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Old 11th January 2021, 10:17 AM   #19
Mickey the Finn
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Join Date: Dec 2017
Posts: 74
Default To: kai

Hello kai.
I did view the closeups. To be honest, my first thought was, "It's hair from a pig". Much of the hair seen in the photos looks too long to be from a pig, although it's possible I'm mistaken. The thought even crossed my mind that it might be horsehair (whether from mane, tail, or body proper I couldn't say without examining this pakayun up close and in person). In light of the fact that the pakayun was likely crafted somewhere within the "dunia/ alam Melayu", I second-guessed myself, because the pig is haram. I arrived at my conclusion by a perhaps overly simplistic process of elimination.
1) Irrespective of which side of the arbitrary border the pakayun was crafted on, both countries (Indonesia and Malaysia) are predominantly Moslem nations, and pigs are probably not too commonly kept for any purpose. The goat, on the other hand, is a halal animal, and a common food source for Moslems. Not all of the hair on a goat is fine and soft.
2) Nowadays, motorcycles/ mopeds/ "dirtbikes" have largely supplanted the horse as a means of transportation, and I don't believe horses have ever been kept as a source of meat or milk in the Malay world. Where I live, horses are kept by two kinds of people: 1) those who use horses as working animals (mostly in association with cattle farming, or as pack animals), and 2) the "leisure class", who ride only for pleasure.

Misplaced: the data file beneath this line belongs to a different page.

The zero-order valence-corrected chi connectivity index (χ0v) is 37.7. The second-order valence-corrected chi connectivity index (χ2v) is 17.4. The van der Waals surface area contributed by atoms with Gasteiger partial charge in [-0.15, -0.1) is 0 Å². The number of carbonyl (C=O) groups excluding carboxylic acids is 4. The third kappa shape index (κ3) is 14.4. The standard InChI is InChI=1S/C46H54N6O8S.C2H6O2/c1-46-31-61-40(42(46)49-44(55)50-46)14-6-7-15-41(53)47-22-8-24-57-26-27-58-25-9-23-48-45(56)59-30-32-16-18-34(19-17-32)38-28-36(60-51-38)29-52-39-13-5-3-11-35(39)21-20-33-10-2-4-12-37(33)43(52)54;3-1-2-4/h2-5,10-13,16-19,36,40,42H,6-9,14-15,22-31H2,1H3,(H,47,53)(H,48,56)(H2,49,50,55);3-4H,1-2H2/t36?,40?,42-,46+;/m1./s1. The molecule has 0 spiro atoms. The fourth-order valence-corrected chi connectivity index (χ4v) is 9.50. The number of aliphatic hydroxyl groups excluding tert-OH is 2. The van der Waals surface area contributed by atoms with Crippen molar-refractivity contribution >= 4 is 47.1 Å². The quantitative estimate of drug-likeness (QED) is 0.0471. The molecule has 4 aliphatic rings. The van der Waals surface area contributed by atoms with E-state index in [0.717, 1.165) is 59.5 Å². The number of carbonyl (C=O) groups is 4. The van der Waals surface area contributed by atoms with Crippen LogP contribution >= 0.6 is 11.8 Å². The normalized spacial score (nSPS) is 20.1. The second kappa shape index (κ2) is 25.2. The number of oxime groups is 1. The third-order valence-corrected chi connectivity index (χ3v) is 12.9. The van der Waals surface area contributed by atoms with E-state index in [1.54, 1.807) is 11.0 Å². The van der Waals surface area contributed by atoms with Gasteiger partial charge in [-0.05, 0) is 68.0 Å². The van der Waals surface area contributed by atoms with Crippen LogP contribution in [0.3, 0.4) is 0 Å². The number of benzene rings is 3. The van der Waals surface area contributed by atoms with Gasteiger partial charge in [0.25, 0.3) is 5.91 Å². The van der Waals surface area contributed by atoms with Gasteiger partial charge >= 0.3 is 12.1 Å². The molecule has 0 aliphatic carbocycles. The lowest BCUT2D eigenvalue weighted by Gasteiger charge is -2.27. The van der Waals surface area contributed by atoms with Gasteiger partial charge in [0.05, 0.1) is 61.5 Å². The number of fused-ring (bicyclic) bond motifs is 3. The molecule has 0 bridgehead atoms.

I think it's about as unlikely that the hair is from a horse as from a pig.
I am aware of at least one individual living in Malaysia, who is of Dayak ancestry, and who is at least nominally a Protestant Christian. This individual has, in the past, crafted more than one mandau. None of the examples of his work which I have seen have been decorated with hair of any kind. I don't know much about the current religious affiliation of people of Dayak ancestry. It's possible that some Dayaks may have decorated their weapons with pig hair in the past, and it's possible some may currently do so.
To summarize: I still say it's goat hair on this pakayun scabbard, and on my mandau scabbard. Pics of my mandau scabbard will likely not be posted any time soon, however, because I'm lazy.
Quote:
Human hair on any mandau shouldn't be blonde; goat hair is commonly utilized for short decor, especially on some scabbard types.
I'll grant that the hair of most people likely to have been cut off to decorate a klebit bok, a mandau, or other Dayak weapon is probably not going to be blonde, but most likely very dark. Having given the matter some thought, for various reasons, I'm not going to say anything more about the matter, with the exception of my closing sentence:
Just for the record, I'll state: I would never alter any antique by adding hair of any kind to it.
Mickey the Finn
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